The soup was made using my standard technique. I pulled the meat off leftover chicken, piled the bones in a pot, added vegetables, and made stock (this time, I used a pressure cooker, which was amazingly speedy). I sauteed chopped onions, carrots, celery, parsnips, and garlic in some olive oil, added the roughly chopped greens, poured the hot stock over the top, and stirred in the leftover chicken.

Seasoned with salt, pepper, a little Better than Bouillon (to round out the chicken-y flavor), a couple tablespoons of vinegar, and a splash of soy sauce for depth, it was done when the carrots were tender. As with all soups, it was good the first night, but far better the second and third days.

beans and greens

The second curly endive dish was based on one I ate while in Pittsburgh a couple of weeks ago. My friend Cindy lives near an Italian place called Legends of the North Shore that is particularly well-known for their beans and greens (they also sell them out of a food truck). We ordered a small spread from Legends the first night I was in town, and I so loved that dish that I dug around online until I found a recipe that the chef had shared with their local CBS affiliate.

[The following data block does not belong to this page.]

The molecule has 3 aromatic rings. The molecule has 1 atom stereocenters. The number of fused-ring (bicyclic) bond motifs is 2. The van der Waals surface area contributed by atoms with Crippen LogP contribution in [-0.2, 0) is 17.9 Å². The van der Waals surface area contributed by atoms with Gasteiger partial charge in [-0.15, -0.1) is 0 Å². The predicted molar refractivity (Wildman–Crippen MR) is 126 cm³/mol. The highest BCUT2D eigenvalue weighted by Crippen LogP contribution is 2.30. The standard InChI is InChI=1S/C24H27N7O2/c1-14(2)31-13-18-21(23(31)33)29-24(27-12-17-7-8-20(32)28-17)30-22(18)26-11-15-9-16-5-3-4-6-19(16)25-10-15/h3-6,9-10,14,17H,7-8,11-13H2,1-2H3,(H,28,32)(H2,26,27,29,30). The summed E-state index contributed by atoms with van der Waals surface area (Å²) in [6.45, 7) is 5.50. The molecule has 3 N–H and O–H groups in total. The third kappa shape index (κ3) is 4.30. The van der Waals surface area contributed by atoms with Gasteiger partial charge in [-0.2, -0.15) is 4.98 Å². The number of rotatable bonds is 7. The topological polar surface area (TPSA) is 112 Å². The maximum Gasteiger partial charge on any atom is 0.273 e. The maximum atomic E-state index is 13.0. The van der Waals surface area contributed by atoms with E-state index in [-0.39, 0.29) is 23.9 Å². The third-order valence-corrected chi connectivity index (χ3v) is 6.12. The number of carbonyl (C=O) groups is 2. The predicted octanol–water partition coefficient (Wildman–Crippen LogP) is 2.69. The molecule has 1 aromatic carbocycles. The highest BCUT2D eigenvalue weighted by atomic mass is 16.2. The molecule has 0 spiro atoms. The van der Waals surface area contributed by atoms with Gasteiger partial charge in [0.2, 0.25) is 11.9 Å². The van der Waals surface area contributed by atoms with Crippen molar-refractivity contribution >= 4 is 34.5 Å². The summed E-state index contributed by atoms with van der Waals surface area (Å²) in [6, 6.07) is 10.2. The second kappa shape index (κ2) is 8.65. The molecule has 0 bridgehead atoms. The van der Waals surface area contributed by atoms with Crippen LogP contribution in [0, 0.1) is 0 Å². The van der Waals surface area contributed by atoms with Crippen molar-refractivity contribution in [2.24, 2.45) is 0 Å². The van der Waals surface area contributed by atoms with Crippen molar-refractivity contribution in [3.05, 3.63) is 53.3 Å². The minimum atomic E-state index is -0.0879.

What’s so interesting about this dish is that it doesn’t actually depend on traditional cooking greens they way you might think. Instead, it uses spring mix, chopped romaine, and spinach. Adapting it to my needs, I made my version with the other half of the curly endive, one romaine heart, and the very end of a bag of baby arugula. This is going to be my approach from now on when I have an abundance of salad greens that need to be used, because it is fantastic.

Essentially, you heat a bit more olive oil than feels reasonable and heap your greens into the pan. While they wilt, you mince/press/grate several cloves of garlic, rinse off some white beans (I used a jar of these), and measure out a little grated parmesan or pecorino. Once the greens have wilted, you add the garlic, beans, cheese, and a splash of water or broth. With just a couple stirs, the cheese melts and the liquid in the pan magically transforms into a lush, creamy sauce. Salt and pepper to taste and you’re done.

We ate our beans and greens alongside some scallops, but you could easily turn this into the main event by tossing in some pasta or a bit of cooked and crumbled sausage. I can already tell, this is a dish that is going to be in heavy rotation this winter.